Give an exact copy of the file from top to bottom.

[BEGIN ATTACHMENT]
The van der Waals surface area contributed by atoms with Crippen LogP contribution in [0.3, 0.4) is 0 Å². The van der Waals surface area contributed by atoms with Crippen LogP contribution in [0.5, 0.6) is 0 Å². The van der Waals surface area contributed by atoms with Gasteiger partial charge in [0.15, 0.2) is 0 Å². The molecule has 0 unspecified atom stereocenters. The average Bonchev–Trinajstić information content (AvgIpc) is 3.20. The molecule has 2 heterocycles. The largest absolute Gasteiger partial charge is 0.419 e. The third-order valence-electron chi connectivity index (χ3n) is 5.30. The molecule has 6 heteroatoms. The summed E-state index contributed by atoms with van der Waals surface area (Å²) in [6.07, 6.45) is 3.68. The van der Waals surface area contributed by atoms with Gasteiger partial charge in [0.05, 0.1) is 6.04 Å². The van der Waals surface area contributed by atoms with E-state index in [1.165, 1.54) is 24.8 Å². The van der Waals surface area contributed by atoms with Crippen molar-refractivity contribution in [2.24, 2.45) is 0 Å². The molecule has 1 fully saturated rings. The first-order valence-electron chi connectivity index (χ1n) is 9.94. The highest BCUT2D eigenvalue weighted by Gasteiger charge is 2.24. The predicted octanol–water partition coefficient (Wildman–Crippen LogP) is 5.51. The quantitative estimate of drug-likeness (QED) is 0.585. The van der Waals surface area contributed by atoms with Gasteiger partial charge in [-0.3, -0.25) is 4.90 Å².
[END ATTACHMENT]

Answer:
The van der Waals surface area contributed by atoms with Crippen LogP contribution in [0.3, 0.4) is 0 Å². The van der Waals surface area contributed by atoms with Crippen LogP contribution in [0.5, 0.6) is 0 Å². The van der Waals surface area contributed by atoms with Gasteiger partial charge in [0.15, 0.2) is 0 Å². The molecule has 0 unspecified atom stereocenters. The average Bonchev–Trinajstić information content (AvgIpc) is 3.20. The molecule has 2 heterocycles. The largest absolute Gasteiger partial charge is 0.419 e. The third-order valence-electron chi connectivity index (χ3n) is 5.30. The molecule has 6 heteroatoms. The summed E-state index contributed by atoms with van der Waals surface area (Å²) in [6.07, 6.45) is 3.68. The van der Waals surface area contributed by atoms with Gasteiger partial charge in [0.05, 0.1) is 6.04 Å². The van der Waals surface area contributed by atoms with E-state index in [1.165, 1.54) is 24.8 Å². The van der Waals surface area contributed by atoms with Crippen molar-refractivity contribution in [2.24, 2.45) is 0 Å². The molecule has 1 fully saturated rings. The first-order valence-electron chi connectivity index (χ1n) is 9.94. The highest BCUT2D eigenvalue weighted by Gasteiger charge is 2.24. The predicted octanol–water partition coefficient (Wildman–Crippen LogP) is 5.51. The quantitative estimate of drug-likeness (QED) is 0.585. The van der Waals surface area contributed by atoms with Gasteiger partial charge in [-0.3, -0.25) is 4.90 Å².